CEO Bryan Davis’s background in amusement park design shines through in the tour. In fact, one could say that visitors go on multiple rides as they explore the distillery. You didn’t think the liability form was just a formality did you?

Photo by Iona Brannon

Part of the magic of the Lost Spirits Distillery tour is the mystery, so I’ll shy shy away from giving away too many details. As is true for most things, the best way to experience it is in person. If you’re looking for a booze-infused adventure with a twist, this is it. The tour includes four 1oz tastings of whiskey, rum and bourbon. It only runs on the weekend, and tickets are $46 per person.

For those looking for a food and drink experience, LSD has also recently opened a reservation-only restaurant called Fish or Flesh. For $190, guests experience a creative multi-course meal paired with fine wines and spirits in addition to the regular distillery tour. 

Know before you go:

  • Bring comfortable shoes
  • Tours only operate on the weekend
  • You can add mystery to the journey by going at night
  • Wear a jacket on chilly days as part of the tour is outside
  • The gift shop is near the end of the tour, and every bottle you purchase includes a golden ticket back to the tour.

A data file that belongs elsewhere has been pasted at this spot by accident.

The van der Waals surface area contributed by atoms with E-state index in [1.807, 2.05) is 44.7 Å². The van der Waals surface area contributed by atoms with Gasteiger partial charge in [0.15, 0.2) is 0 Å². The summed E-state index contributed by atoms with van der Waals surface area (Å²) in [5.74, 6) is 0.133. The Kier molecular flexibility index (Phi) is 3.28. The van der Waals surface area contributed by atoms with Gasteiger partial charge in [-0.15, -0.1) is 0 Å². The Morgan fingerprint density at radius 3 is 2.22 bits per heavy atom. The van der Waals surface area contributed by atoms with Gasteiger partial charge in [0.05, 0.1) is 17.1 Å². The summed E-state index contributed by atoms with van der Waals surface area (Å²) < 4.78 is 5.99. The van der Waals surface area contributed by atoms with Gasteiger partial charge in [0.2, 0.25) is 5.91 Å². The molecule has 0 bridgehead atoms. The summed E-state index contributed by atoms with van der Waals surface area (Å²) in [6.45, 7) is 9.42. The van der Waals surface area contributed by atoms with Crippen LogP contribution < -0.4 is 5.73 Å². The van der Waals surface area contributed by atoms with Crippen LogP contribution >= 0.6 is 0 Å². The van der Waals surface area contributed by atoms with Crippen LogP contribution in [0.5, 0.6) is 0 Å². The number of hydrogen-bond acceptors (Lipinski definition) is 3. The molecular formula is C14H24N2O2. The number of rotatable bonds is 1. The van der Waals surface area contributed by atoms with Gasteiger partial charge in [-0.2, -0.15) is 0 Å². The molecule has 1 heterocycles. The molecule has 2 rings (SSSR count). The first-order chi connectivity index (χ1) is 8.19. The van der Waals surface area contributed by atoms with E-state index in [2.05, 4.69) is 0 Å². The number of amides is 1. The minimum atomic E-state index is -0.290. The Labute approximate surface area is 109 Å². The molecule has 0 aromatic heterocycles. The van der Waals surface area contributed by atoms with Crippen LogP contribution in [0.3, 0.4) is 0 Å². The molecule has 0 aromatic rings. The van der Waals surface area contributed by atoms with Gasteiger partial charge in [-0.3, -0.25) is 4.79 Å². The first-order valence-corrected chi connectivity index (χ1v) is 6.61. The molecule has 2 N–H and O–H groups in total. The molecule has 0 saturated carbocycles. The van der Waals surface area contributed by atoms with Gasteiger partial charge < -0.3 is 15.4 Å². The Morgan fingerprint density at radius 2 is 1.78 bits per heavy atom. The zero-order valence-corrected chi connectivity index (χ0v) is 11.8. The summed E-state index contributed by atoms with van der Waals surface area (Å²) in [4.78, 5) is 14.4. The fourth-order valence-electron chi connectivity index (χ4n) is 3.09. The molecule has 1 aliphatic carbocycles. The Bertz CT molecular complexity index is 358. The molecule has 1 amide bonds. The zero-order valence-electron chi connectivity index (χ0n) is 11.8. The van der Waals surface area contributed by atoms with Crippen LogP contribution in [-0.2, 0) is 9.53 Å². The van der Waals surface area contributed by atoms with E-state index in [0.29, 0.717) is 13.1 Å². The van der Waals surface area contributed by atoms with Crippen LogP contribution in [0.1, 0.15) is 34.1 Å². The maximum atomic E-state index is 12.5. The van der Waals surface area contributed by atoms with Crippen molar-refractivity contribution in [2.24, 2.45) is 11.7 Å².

Lost Spirits Distillery is located at 1200 E 5th St, Los Angeles, CA. You can get more information and book a tour at their official website.

Culture, Happenings

An Experimental Adaptation of Shelley’s ‘Frankenstein’ is Playing at The Wallis

February 19, 2020 by Iona Brannon
Photo via The Wallis Annenberg Center of Performing Arts

Frankenstein, the classic novel by Mary Shelley, gets a modern facelift in the latest show commissioned by The Wallis Annenberg Center of Performing Arts in Beverly Hills. The story follows an ambitious scientist, Frankenstein, who discovers a secret method to create life. He dissects and puts together bodies, building a hideous human-like creature. He and his creature both suffer the consequences of Frankenstein’s unbridled desire for glory and recognition, raising questions regarding moral responsibility and ethical science. 

Four Larks, an L.A.-based theater company, created this Frankenstein piece as their Wallis debut. The adaptation draws heavily on Shelley’s work, preserving much of her original wording in the libretto. It also brings in context from Shelley’s life and works referenced in her book, such as John Milton’s Paradise Lost.